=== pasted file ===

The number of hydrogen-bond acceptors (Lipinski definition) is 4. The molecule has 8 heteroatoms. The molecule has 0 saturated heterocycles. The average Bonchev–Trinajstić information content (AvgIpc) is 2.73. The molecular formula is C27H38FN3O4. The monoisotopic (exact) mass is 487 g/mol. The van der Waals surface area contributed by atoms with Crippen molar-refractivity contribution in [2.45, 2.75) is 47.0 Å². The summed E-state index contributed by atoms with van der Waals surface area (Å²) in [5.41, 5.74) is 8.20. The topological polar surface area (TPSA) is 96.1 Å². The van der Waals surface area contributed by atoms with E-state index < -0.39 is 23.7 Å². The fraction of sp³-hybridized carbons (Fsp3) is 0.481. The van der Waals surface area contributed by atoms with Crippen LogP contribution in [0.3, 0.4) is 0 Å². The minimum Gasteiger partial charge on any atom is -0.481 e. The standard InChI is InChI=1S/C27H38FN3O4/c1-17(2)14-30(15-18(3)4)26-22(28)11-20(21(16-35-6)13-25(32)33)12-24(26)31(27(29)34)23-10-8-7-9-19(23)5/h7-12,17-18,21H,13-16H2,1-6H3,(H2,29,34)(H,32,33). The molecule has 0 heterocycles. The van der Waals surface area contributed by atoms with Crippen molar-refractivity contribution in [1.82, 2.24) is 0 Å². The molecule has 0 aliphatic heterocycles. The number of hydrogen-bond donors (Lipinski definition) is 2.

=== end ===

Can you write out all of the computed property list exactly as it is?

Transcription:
The number of hydrogen-bond acceptors (Lipinski definition) is 4. The molecule has 8 heteroatoms. The molecule has 0 saturated heterocycles. The average Bonchev–Trinajstić information content (AvgIpc) is 2.73. The molecular formula is C27H38FN3O4. The monoisotopic (exact) mass is 487 g/mol. The van der Waals surface area contributed by atoms with Crippen molar-refractivity contribution in [2.45, 2.75) is 47.0 Å². The summed E-state index contributed by atoms with van der Waals surface area (Å²) in [5.41, 5.74) is 8.20. The topological polar surface area (TPSA) is 96.1 Å². The van der Waals surface area contributed by atoms with E-state index < -0.39 is 23.7 Å². The fraction of sp³-hybridized carbons (Fsp3) is 0.481. The van der Waals surface area contributed by atoms with Crippen LogP contribution in [0.3, 0.4) is 0 Å². The minimum Gasteiger partial charge on any atom is -0.481 e. The standard InChI is InChI=1S/C27H38FN3O4/c1-17(2)14-30(15-18(3)4)26-22(28)11-20(21(16-35-6)13-25(32)33)12-24(26)31(27(29)34)23-10-8-7-9-19(23)5/h7-12,17-18,21H,13-16H2,1-6H3,(H2,29,34)(H,32,33). The molecule has 0 heterocycles. The van der Waals surface area contributed by atoms with Crippen molar-refractivity contribution in [1.82, 2.24) is 0 Å². The molecule has 0 aliphatic heterocycles. The number of hydrogen-bond donors (Lipinski definition) is 2.